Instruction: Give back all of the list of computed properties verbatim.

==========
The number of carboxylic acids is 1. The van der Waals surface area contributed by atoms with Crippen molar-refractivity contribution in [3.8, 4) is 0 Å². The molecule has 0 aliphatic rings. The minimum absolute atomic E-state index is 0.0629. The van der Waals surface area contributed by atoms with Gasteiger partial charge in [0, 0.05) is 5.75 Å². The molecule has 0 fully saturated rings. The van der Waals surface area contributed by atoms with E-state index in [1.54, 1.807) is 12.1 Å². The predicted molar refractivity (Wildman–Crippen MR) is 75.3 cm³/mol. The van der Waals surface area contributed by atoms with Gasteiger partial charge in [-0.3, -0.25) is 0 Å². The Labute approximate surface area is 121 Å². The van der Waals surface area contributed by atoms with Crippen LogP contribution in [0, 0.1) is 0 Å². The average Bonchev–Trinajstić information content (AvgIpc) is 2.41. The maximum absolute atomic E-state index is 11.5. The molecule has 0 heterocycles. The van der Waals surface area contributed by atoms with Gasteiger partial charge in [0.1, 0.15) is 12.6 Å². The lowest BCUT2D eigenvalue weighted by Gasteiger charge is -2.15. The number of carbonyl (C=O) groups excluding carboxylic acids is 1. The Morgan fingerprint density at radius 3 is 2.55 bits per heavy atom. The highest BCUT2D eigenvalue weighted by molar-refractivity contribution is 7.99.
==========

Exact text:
The number of carboxylic acids is 1. The van der Waals surface area contributed by atoms with Crippen molar-refractivity contribution in [3.8, 4) is 0 Å². The molecule has 0 aliphatic rings. The minimum absolute atomic E-state index is 0.0629. The van der Waals surface area contributed by atoms with Gasteiger partial charge in [0, 0.05) is 5.75 Å². The molecule has 0 fully saturated rings. The van der Waals surface area contributed by atoms with E-state index in [1.54, 1.807) is 12.1 Å². The predicted molar refractivity (Wildman–Crippen MR) is 75.3 cm³/mol. The van der Waals surface area contributed by atoms with Gasteiger partial charge in [-0.3, -0.25) is 0 Å². The Labute approximate surface area is 121 Å². The van der Waals surface area contributed by atoms with Crippen LogP contribution in [0, 0.1) is 0 Å². The average Bonchev–Trinajstić information content (AvgIpc) is 2.41. The maximum absolute atomic E-state index is 11.5. The molecule has 0 heterocycles. The van der Waals surface area contributed by atoms with Gasteiger partial charge in [0.1, 0.15) is 12.6 Å². The lowest BCUT2D eigenvalue weighted by Gasteiger charge is -2.15. The number of carbonyl (C=O) groups excluding carboxylic acids is 1. The Morgan fingerprint density at radius 3 is 2.55 bits per heavy atom. The highest BCUT2D eigenvalue weighted by molar-refractivity contribution is 7.99.